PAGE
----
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Traveling is a brutality. It forces you to trust strangers and to lose sight of all that familiar comfort of home and friends. You are constantly off balance. Nothing is yours except the essential things: air, sleep, dreams, sea, the sky - all things tending towards the eternal or what we imagine of it. - Cesare Pavese

Exchange rate: Rand 1 (R): Ghana cedi 0.35 (GHC)

5 October 2019, Kabou, TOGO to Tatale, GHANA, 38.06km
Ndenibe Memorial Guest House 40GHC (R111)  


Our day was considerably more pleasant than our dinner…
This morning, we popped into the Total garage to say our goodbyes to Innocent, then had a breakfast of omelette and coffee at last night’s cafeteria. Next door, two men were hammering heated steel into shape with help from a boy turning a bicycle wheel to operate the fan which fanned the flames in which the steel was heated.
Our road was extremely quiet on this Saturday morning, narrow and potholed and quiet, running between trees and through scenery of an intense, hot green. It had all the appearance of a country lane quietly steaming in the humid heat.
At one of our last Togo stops, we bought soft drinks from a young woman with whom we managed to have a conversation despite her zero English and my 10 or 20 words of French. A small group of children had gathered as we arrived to stand at a respectful distance and look us over. As she initiated the discussion with us, they drew nearer, gathering about her. She pointed out her three kids, two older boys and a young girl who stood between her knees and brought tears of joy to her mother’s eyes. I made her laugh when I gestured to the others, confirming in sign language that they were not hers. She told us she dreamed of going to France, of providing a better life for her kids. She said they were going to school, and that maybe they would make it to France. Our limited language skills mean we can share only the story of our journey. She was amazed when I told her Charl is (almost) 70, explaining with hilarious body and facial expressions that 70-year old Togolese are droopy and toothless and tired. Sad, of course, but she did make us laugh.
The border lay just 31km from Kabou. In general, we have managed to persuade those manning border posts to place their exit and entry stamps on the page of our choice in our efforts to conserve pages for a multitude of visas. The moment I asked the Togo exit official to place his stamp on a relatively empty earlier page, I could see I had erred. Though he looked back through the passport, he ended telling us the exit stamp was usually placed near the visa and stamping purposefully on a new blank page. Ah, well, can’t win ’em all. The Ghana border post was a little slow to complete the formalities, but no problem except they were distressed we could not say where we were spending tonight.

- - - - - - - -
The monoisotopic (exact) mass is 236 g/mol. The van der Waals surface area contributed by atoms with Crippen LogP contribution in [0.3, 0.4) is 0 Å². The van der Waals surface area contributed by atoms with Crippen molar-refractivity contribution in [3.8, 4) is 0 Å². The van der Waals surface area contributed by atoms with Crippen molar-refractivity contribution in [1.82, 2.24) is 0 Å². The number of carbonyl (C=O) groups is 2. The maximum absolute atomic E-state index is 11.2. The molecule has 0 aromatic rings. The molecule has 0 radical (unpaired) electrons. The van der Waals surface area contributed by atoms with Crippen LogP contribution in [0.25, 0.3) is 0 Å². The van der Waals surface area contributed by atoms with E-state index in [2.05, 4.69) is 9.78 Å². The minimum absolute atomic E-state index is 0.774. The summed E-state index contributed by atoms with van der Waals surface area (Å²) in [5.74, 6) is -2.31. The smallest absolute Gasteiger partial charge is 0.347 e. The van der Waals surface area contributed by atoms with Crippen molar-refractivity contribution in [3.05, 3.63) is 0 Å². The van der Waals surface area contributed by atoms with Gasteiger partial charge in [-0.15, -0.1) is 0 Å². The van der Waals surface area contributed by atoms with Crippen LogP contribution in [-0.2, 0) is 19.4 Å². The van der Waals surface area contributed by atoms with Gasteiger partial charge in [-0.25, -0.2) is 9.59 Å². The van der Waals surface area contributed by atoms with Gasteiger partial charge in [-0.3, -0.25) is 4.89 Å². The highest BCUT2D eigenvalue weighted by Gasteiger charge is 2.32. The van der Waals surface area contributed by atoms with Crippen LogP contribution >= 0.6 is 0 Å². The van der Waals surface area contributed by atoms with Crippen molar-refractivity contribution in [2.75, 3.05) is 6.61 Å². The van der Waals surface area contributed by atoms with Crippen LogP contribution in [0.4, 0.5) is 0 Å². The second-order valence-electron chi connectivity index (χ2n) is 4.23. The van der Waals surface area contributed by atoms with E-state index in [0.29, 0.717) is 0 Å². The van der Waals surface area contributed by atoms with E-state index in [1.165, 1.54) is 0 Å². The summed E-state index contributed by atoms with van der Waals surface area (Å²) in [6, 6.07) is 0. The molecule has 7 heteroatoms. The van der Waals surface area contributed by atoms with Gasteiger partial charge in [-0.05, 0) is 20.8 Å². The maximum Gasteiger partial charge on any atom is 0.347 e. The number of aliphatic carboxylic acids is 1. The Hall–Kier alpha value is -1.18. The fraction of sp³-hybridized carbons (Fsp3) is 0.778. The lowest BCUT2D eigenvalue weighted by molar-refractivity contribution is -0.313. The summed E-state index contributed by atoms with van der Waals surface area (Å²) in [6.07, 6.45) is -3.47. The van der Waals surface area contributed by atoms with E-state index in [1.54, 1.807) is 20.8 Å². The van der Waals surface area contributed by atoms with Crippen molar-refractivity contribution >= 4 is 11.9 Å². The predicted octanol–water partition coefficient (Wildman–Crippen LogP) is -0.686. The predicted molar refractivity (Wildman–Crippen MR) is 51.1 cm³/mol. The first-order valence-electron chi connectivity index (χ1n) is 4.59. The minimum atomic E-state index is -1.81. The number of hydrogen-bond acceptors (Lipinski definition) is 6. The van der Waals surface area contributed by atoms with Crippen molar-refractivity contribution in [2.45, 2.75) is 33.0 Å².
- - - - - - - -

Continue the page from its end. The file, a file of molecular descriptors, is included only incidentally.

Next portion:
The tar ended with Togo, turning to dirt at the border. Within minutes of entering Ghana where English is the lingua franca, we had our first call of “Give me money”; not an ideal introduction to a new country. On the plus side, on the outskirts of Tatale, we were easily put in touch with a money changer under a tree who offered us a good rate and exchanged some of our West African Francs for Ghana Cedi, the name of the currency deriving from the word for cowry shell, the original means of exchange on this coast. We have been using the Central African Franc and the West African Franc since entering the Congo, and have grown accustomed to dealing in thousands. It is a bit of an adjustment going from a daily budget of 25,000 Francs to one of 230 Cedi.
In search of a hotel, we spied a young woman weaving fabric on a steel loom. She was happy to show us what she was doing and to be photographed doing it. And the guest house in town is clean and reasonably priced.
After a shower and nap, we went to a nearby bar. While there, we were served deep fried yam with a spicy sauce. This was our first taste of yam, which is very starchy. I prefer the taste of potato fries, but with the sauce, the yam fries proved perfectly edible and filled a late-afternoon gap.
We walked then through the market in search of MTN SIMS for our phones, but all three outlets had run out, leaving us unable to communicate today with family and friends. There were posters advertising the December local elections, calling on candidates to stand. And posters of would-be MPs, showing their faces and proclaiming “Aspiring MP”. And a “Get Your Own Toilet / Stop Open Defecation” poster, sponsored by the governments of Ghana and Canada, and Unicef.
For dinner we ate, with our hands, guinea fowl in a spicy peanut sauce, and bankou, a cassava and corn gooey ball, the latter not at all to my taste. It poured with rain while we ate. We managed to get home relatively dry during a brief diminution, but it is pouring again, probably turning tomorrow’s road into a horrible mess.

For today's route see below photos
For overview route, click on ROUTE tab above…


Tatale
Tatale
Tatale
Tatale
Tatale
Tatale
Tatale
Tatale
Tatale
Tatale
Tatale
Tatale
Tatale
Tatale
Tatale
Tatale
Tatale - sign at evening restaurant
Tatale - sign at evening restaurant
Yam chips
Yam chips
Tatale
Tatale
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